I'll go along with To Kill a Mockingbird and The Great Gatsby. Great choices.
There isn't one single book. I do, however, have a list of ten. They are:
1. 1984 by George Orwell
2. The Great Gatsby by F. Scott Fitzgerald
3. Dune by Frank Herbert
4. The Shape of Things to Come by H. G. Wells
5. Around the World in Eighty Days by Jules Verne
6. Ragtime by E. L Doctorow
7. Making Money by Terry Pratchett
8. To Kill a Mockingbird by Harper Lee
9. Brave New World by Aldous Huxley
10. The Jungle Book by Rudyard Kipling
These are not in any particular order of excellence since they are all very good and are part of our overall literary history. There really needs to be others. Even ten is far too short a list.
I would say that this is a great list of books. I remember The Great Gatsby and To Kill a Mockingbird from my school days. However never managed to finish them. I have an E-book copy of 1984 and love the Dune series of stories.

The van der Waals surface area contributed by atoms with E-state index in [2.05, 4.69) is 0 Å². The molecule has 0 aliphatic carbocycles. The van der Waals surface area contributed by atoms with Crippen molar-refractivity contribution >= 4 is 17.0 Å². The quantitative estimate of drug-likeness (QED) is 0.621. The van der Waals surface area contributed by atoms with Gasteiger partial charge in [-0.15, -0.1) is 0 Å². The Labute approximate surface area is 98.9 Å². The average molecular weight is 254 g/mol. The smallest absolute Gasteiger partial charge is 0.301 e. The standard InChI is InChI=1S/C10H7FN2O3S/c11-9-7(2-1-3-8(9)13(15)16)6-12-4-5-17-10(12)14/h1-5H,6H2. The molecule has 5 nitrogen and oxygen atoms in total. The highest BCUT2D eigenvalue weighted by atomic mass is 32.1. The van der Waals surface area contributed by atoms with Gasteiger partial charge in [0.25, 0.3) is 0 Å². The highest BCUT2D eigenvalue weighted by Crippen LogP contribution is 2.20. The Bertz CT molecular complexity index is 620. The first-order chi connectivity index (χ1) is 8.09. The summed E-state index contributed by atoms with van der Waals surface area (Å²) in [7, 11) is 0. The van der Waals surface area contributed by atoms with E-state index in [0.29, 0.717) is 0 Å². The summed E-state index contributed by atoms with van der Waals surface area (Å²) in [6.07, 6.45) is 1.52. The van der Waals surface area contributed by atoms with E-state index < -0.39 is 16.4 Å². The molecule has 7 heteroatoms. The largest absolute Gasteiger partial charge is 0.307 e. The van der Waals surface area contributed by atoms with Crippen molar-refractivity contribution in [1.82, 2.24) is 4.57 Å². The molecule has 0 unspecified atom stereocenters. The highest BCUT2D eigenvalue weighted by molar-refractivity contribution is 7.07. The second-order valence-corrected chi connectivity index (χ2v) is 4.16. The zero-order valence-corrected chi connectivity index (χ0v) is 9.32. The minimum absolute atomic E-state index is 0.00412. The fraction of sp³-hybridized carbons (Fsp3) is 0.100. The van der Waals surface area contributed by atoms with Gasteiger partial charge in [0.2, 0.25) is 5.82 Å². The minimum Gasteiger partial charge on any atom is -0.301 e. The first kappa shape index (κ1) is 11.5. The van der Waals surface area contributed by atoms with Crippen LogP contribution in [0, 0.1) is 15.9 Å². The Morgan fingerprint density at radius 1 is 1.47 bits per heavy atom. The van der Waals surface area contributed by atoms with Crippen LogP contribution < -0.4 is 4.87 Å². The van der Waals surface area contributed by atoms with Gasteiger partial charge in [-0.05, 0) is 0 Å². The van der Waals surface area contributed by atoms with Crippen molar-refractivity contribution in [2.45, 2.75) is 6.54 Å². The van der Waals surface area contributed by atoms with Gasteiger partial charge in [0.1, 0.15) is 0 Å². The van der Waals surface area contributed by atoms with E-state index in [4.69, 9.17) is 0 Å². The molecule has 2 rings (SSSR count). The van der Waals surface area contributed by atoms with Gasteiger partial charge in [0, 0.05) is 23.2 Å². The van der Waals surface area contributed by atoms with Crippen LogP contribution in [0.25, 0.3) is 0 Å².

Glad you approve nushlaverz. High school texts are often only half read at best. Unfortunately, great books do become high school texts.
Great list - I think everyone should read Brave New World - keeps us reminded of how precious our freedoms are.
I would definitely not pick one that has been made into a film. I would say either 'Julian' or 'Creation' by Gore Vidal. The former gives a great insight into the origins of Christianity and the latter gives great insight into the origins of western and eastern philosophies, which all of our societies are based on.